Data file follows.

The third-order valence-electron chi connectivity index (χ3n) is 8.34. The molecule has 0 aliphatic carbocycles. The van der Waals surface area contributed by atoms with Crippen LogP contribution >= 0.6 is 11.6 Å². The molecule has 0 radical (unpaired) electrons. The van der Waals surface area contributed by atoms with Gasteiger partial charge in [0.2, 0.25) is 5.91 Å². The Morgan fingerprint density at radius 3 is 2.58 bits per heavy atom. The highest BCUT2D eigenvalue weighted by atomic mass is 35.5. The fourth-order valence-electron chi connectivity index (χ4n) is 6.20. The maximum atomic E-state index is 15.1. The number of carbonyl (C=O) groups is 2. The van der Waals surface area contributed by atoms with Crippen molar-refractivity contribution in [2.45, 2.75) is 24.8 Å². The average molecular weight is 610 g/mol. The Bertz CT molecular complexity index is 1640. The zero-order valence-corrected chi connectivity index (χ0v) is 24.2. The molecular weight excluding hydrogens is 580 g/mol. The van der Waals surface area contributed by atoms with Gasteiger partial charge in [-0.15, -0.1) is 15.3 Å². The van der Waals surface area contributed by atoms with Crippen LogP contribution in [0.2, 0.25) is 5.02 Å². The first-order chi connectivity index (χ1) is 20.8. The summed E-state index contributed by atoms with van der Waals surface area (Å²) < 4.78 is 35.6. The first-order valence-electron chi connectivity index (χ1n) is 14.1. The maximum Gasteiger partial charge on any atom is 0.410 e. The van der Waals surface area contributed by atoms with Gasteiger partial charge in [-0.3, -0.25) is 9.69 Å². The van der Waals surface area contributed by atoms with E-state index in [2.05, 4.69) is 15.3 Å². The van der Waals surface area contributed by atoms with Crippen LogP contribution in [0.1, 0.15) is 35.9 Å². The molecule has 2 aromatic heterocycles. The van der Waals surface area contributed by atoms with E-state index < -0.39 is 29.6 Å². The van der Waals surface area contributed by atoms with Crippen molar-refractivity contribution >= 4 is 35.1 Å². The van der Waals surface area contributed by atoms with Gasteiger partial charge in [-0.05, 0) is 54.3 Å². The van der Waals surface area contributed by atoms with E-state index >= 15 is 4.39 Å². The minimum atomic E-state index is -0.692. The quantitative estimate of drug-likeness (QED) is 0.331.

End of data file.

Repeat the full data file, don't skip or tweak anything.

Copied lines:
The third-order valence-electron chi connectivity index (χ3n) is 8.34. The molecule has 0 aliphatic carbocycles. The van der Waals surface area contributed by atoms with Crippen LogP contribution >= 0.6 is 11.6 Å². The molecule has 0 radical (unpaired) electrons. The van der Waals surface area contributed by atoms with Gasteiger partial charge in [0.2, 0.25) is 5.91 Å². The Morgan fingerprint density at radius 3 is 2.58 bits per heavy atom. The highest BCUT2D eigenvalue weighted by atomic mass is 35.5. The fourth-order valence-electron chi connectivity index (χ4n) is 6.20. The maximum atomic E-state index is 15.1. The number of carbonyl (C=O) groups is 2. The van der Waals surface area contributed by atoms with Crippen molar-refractivity contribution in [2.45, 2.75) is 24.8 Å². The average molecular weight is 610 g/mol. The Bertz CT molecular complexity index is 1640. The zero-order valence-corrected chi connectivity index (χ0v) is 24.2. The molecular weight excluding hydrogens is 580 g/mol. The van der Waals surface area contributed by atoms with Gasteiger partial charge in [-0.15, -0.1) is 15.3 Å². The van der Waals surface area contributed by atoms with Crippen LogP contribution in [0.2, 0.25) is 5.02 Å². The first-order chi connectivity index (χ1) is 20.8. The summed E-state index contributed by atoms with van der Waals surface area (Å²) < 4.78 is 35.6. The first-order valence-electron chi connectivity index (χ1n) is 14.1. The maximum Gasteiger partial charge on any atom is 0.410 e. The van der Waals surface area contributed by atoms with Gasteiger partial charge in [-0.3, -0.25) is 9.69 Å². The van der Waals surface area contributed by atoms with E-state index in [2.05, 4.69) is 15.3 Å². The van der Waals surface area contributed by atoms with Crippen LogP contribution in [0.1, 0.15) is 35.9 Å². The molecule has 2 aromatic heterocycles. The van der Waals surface area contributed by atoms with E-state index < -0.39 is 29.6 Å². The van der Waals surface area contributed by atoms with Crippen molar-refractivity contribution >= 4 is 35.1 Å². The van der Waals surface area contributed by atoms with Gasteiger partial charge in [-0.05, 0) is 54.3 Å². The van der Waals surface area contributed by atoms with E-state index >= 15 is 4.39 Å². The minimum atomic E-state index is -0.692. The quantitative estimate of drug-likeness (QED) is 0.331.